Ramadan from an eco-perspective

The holy month of Ramadan is an spiritual time for most Egyptians. Given the drastic changes to many Muslims' eating habits during the month, it is imperative to reflect on the ecological drawbacks of these consumption patterns.

Each year, the state must declare an emergency and exceed its normal production rate of staples to sync with the skyrocketing consumption of food. The import of massive amounts of wheat for bread and dried fruits – both constitute an essential part of the Ramadan menu – all add to the already struggling Egyptian balance sheet.

This can be translated into two bills, the first economic and the second environmental. The two are linked due to excessive consumption leading to a massive build-up of waste, burdening the environment and negatively impacting the nation's economy. Although this waste production exists at other times of the year, Ramadan is the peak.

Another negative outcome of Ramadan is traffic congestion, which translates into large amounts of car-generated toxic greenhouse gases. With traffic being stalled almost constantly (except right after iftar, when the city is devoid of cars and pedestrians), often the likelihood of reaching your house after work in under an hour is more a fantasy than a possibility. In addition, people tend to travel extensively to every corner of the country in order to visit family, and traverse Cairo on a daily basis to visit one another.

Not only should we pay attention to the amounts of food consumed during the month, but also to the vast quantities that are discarded, despite the fact that nearby countries are suffering shortages of food and water (a plight with which some Egyptians are familiar). Unfortunately, all this discarded waste is thrown into our partially untreated sewage system and eventually flows into the Nile. 

Also during the month, many stay up deep into the night, therefore consuming energy (gas and electricity) as much as food, depleting fossil fuel resources.

Because of this maximal consumption pattern, food prices become incredibly high. In this period of uncertainty and instability, purchasing a product at an inflated price can only have two consequences: the price of this already expensive product will keep on increasing or it will run out and other customers will be deprived of it.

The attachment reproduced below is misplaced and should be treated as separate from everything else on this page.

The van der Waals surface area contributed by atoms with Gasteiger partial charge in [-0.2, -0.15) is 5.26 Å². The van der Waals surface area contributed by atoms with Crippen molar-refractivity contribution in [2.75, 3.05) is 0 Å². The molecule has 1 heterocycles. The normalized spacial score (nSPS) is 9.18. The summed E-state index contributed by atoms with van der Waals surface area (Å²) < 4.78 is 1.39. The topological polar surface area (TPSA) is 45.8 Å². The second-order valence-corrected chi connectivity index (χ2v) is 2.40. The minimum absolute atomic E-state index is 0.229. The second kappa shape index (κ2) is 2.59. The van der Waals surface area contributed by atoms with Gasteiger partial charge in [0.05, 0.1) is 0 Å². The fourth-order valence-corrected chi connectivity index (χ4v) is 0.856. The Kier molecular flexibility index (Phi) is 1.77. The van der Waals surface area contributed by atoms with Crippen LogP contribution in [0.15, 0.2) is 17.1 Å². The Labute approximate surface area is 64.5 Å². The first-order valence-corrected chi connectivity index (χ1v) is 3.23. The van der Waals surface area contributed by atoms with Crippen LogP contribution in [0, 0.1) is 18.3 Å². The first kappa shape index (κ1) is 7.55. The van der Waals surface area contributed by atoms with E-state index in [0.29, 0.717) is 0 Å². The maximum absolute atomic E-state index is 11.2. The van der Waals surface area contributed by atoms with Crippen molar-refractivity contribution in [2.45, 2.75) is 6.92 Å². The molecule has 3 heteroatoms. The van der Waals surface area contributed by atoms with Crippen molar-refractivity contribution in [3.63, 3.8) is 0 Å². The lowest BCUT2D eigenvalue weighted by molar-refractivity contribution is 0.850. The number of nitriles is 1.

You are what you eat?

The fact that our bodies are composed of 90 percent water, combined with the interdiction on drinking liquids, can significantly increase some health problems. Smokers who have to refrain the entire day from drawing on a Cleopatra often catch up at night and smoke just as much, although in a very short period of time, on top of an excessively absorbing food.

Ramadan also causes other health problems, as it significantly increases the occurrences of atherosclerosis, diabetes and gastrointestinal tract diseases (GIT). GIT diseases are the most common in Egypt that result directly from food consumption habits, which become uncontrolled during Ramadan. To combat this problem, people resort to medication to decrease cholesterol and sugar levels. The water treatment system is often incapable of separating medications from our sewage before the water reaches the Nile.

Moreover, Ramadan’s stressful schedules make those who observe it more vulnerable to weight gain, due to a lack sports and exercise.

Last but not least, we should not forget the infamous polluter, shisha. Not only does shisha pollute from the smoke exhaled, but the charcoal is carbon-intensive, which is terrible for the environment. Indoor shisha consumption during Ramadan is rampant and results in indoor air contamination.

For those of us who observe Ramadan, it would be wise to restrain ourselves a bit for once and eat, drink, smoke and drive sensibly during the holy month, especially at a time when Egypt deploys such efforts to avoid a major food security problem. It is also important to keep an eye on the month's ecological dimensions.

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